Originally published on Intel IQ
You can’t manage what you don’t measure, they say. Although this old adage comes from the world of business and management, it’s equally true of behavior modification. Keeping a log of something (such as food intake, exercise, spending, or alcohol consumption) can be a surprisingly effective way to change habits. The very act of keeping track—even without consciously trying to change anything—often nudges you toward better choices.
When we estimate our habits, we tend to paint a rosy picture. We think we’re more active than we actually are, we underestimate how many snacks or drinks we typically consume, and we spend more than we realize on meaningless incidentals. What’s worse, our worst or most excessive habits are the ones we tend to be the least accurate about. The more people overeat, for example, the bigger the discrepancy between their estimated intake and their actual intake.
When you start to keep track, the reality often comes as a surprise—and the desire to bring the reality into line with our picture of ourselves can be powerfully motivating. Even if you’re not ready to commit to behavior change, you can simply commit to keeping track. Don’t be surprised if it subtly starts affecting your choices.
When I commit to tracking my food intake, for example, my decisions about what to eat take on an entirely different character. I can’t tell you how often I’ve decided to skip a snack because I just didn’t want to take the time to record it—or because I didn’t want to see it on my log. My aversion to logging isn’t strong enough to keep me from eating when I’m actually hungry, or indulging in something that’s really special. But it is strong enough to keep me from mindlessly popping stray bites of this or that into my mouth simply because I walk by them in the kitchen.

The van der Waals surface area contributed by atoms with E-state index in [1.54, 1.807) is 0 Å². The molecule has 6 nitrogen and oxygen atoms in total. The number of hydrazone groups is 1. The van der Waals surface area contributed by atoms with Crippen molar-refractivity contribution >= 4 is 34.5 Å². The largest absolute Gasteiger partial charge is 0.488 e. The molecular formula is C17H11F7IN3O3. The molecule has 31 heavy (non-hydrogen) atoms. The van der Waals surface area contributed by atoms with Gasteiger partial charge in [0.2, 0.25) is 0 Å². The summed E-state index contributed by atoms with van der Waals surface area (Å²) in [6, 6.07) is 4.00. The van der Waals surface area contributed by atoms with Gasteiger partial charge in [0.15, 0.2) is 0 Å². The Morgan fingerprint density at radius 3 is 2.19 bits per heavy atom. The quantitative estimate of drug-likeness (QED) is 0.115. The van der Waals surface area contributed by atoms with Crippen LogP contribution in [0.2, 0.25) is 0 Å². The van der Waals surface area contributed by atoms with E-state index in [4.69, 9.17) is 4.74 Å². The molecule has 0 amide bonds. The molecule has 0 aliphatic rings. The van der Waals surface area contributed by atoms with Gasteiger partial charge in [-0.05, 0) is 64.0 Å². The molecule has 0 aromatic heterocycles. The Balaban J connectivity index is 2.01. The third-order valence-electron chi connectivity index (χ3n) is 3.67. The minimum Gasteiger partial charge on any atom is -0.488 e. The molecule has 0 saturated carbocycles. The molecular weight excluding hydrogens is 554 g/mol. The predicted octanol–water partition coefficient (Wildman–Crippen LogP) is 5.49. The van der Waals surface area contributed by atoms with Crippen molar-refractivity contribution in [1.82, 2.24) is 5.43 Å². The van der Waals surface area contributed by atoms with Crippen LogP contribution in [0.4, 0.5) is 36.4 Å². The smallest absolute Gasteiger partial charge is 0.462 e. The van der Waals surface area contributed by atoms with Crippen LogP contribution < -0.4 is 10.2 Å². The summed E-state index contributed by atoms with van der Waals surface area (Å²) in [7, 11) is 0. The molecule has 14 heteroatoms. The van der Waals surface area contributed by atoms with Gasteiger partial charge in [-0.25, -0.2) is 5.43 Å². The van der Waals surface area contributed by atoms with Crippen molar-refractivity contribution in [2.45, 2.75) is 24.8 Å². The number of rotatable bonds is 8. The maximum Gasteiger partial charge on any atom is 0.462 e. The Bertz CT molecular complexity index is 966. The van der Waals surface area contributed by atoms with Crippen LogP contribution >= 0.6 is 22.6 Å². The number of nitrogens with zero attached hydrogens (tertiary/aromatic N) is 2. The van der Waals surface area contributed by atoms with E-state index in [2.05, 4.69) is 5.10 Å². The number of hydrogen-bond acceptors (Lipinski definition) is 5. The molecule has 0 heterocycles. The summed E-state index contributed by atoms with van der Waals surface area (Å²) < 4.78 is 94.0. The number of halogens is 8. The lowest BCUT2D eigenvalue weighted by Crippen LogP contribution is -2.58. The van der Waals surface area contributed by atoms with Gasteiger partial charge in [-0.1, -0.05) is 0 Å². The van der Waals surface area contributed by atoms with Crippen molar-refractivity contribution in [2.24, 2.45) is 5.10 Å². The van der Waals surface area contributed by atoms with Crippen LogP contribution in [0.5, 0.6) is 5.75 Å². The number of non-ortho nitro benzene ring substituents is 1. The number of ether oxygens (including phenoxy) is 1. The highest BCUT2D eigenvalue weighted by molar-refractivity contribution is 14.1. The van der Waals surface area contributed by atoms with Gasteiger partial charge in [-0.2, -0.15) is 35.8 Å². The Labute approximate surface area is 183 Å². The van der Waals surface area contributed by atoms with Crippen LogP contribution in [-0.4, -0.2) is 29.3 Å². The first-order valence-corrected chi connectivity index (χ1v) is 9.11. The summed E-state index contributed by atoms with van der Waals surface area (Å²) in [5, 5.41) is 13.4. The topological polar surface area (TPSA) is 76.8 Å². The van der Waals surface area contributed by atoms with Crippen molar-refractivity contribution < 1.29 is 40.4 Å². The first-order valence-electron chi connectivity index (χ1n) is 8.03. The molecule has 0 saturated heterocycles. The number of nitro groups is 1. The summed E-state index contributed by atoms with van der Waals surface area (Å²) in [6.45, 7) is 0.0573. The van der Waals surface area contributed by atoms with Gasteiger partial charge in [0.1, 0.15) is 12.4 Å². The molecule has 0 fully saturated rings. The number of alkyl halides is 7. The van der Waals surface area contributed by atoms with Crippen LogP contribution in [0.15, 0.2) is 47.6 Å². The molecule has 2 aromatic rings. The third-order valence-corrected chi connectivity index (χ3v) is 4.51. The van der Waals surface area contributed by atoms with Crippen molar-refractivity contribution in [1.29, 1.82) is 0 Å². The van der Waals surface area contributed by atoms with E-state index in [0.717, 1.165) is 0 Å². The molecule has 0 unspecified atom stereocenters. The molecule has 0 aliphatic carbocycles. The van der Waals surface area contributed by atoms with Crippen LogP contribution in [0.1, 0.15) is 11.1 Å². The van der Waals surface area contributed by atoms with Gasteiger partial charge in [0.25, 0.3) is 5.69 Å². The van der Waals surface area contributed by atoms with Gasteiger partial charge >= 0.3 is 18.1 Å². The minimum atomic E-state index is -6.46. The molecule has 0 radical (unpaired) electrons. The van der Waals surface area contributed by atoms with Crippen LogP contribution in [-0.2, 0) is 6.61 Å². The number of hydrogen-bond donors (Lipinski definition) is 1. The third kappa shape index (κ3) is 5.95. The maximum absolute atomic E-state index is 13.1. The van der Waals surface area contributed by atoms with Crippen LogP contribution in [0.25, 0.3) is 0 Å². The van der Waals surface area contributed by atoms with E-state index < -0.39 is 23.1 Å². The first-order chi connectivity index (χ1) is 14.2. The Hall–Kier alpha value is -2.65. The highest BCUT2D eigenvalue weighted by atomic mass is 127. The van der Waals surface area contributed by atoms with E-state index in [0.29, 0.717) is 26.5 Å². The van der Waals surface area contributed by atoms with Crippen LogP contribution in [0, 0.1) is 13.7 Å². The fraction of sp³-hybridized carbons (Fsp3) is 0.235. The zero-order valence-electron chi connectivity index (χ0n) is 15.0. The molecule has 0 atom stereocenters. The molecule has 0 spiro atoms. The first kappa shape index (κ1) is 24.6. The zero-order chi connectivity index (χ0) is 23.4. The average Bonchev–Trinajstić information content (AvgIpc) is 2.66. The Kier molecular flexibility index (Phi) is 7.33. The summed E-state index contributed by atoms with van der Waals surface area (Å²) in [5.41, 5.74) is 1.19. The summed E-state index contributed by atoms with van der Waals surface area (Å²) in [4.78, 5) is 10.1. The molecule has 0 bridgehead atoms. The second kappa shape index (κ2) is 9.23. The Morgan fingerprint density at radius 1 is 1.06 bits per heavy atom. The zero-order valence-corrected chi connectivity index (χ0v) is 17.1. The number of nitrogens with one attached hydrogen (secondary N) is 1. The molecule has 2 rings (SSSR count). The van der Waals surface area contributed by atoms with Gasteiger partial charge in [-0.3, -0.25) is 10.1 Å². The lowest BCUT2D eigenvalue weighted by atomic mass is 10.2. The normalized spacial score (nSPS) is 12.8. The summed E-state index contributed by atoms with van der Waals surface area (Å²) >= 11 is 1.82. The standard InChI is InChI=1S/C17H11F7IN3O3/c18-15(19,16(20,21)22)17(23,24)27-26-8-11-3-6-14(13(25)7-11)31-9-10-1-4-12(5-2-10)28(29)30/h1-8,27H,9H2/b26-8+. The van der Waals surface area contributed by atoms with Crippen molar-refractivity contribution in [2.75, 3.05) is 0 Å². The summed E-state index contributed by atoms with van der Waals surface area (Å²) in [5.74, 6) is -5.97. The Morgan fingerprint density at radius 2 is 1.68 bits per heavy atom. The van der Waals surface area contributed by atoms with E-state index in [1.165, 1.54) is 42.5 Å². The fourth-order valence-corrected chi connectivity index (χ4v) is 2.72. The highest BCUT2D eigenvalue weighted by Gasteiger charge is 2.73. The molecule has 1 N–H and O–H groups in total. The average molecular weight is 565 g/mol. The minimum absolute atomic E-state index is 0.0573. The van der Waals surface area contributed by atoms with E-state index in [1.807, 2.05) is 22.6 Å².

Nothing I’ve just described is particularly new: Folks have been using tracking for decades to help them manage behaviors. What’s new is the technology. Carrying around a notebook and pen to enter every expenditure or morsel was a hassle but mobile apps make tracking easy and fun.
If you own a smart phone, chances are good that you’ve already got an app or two to track your food or exercise. Here are a few other interesting information managers to check out:
Get a handle on your drinking patterns by logging your alcohol consumption, get an estimate of your current blood alcohol level, and keep track of how much you’re spending on alcohol. iDrinkulator also shows you how many minutes of physical activity it will take to burn off the calories from alcohol.
Food Allergy Detective (iOS)
Food sensitivities are notoriously difficult to diagnose because symptoms may occur up to 36 hours after you eat an offending food. This “smart food journal” tracks your foods along with a wide range of symptoms in order to reveal hidden patterns that may point to food sensitivities.
Easy Money (Android) and iSpending (iOS)
Simple interfaces make it easy to track your daily expenditures—from the bills you pay to those daily lattes. Finding out where your money is going is the first step to deciding where you want it to go.
Keep track of and schedule your blood donations at the allowed intervals. Also allows you to chart your blood pressure, pulse, and iron levels.